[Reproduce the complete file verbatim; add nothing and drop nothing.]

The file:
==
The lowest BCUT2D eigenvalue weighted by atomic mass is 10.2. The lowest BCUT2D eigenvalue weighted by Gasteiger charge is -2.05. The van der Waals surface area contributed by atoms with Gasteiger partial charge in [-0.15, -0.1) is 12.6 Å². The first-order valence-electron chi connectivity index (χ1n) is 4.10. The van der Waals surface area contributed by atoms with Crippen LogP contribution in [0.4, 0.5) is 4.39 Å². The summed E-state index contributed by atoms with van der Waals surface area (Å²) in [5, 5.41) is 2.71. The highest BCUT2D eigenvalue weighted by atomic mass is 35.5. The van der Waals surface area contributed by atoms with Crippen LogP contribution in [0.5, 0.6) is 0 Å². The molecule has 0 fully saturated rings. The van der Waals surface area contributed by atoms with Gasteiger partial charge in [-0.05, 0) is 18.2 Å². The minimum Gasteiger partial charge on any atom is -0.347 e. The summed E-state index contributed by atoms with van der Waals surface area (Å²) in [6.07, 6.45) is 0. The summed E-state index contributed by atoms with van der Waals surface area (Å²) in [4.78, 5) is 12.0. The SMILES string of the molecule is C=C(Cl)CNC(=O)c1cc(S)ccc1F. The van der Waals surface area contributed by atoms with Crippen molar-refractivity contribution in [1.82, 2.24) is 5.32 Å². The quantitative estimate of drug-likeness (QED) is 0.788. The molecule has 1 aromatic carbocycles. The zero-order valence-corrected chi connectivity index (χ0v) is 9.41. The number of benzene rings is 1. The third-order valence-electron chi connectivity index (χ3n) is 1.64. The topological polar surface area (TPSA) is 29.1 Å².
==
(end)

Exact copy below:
The lowest BCUT2D eigenvalue weighted by atomic mass is 10.2. The lowest BCUT2D eigenvalue weighted by Gasteiger charge is -2.05. The van der Waals surface area contributed by atoms with Gasteiger partial charge in [-0.15, -0.1) is 12.6 Å². The first-order valence-electron chi connectivity index (χ1n) is 4.10. The van der Waals surface area contributed by atoms with Crippen LogP contribution in [0.4, 0.5) is 4.39 Å². The summed E-state index contributed by atoms with van der Waals surface area (Å²) in [5, 5.41) is 2.71. The highest BCUT2D eigenvalue weighted by atomic mass is 35.5. The van der Waals surface area contributed by atoms with Crippen LogP contribution in [0.5, 0.6) is 0 Å². The molecule has 0 fully saturated rings. The van der Waals surface area contributed by atoms with Gasteiger partial charge in [-0.05, 0) is 18.2 Å². The minimum Gasteiger partial charge on any atom is -0.347 e. The summed E-state index contributed by atoms with van der Waals surface area (Å²) in [6.07, 6.45) is 0. The summed E-state index contributed by atoms with van der Waals surface area (Å²) in [4.78, 5) is 12.0. The SMILES string of the molecule is C=C(Cl)CNC(=O)c1cc(S)ccc1F. The van der Waals surface area contributed by atoms with Crippen molar-refractivity contribution in [1.82, 2.24) is 5.32 Å². The quantitative estimate of drug-likeness (QED) is 0.788. The molecule has 1 aromatic carbocycles. The zero-order valence-corrected chi connectivity index (χ0v) is 9.41. The number of benzene rings is 1. The third-order valence-electron chi connectivity index (χ3n) is 1.64. The topological polar surface area (TPSA) is 29.1 Å².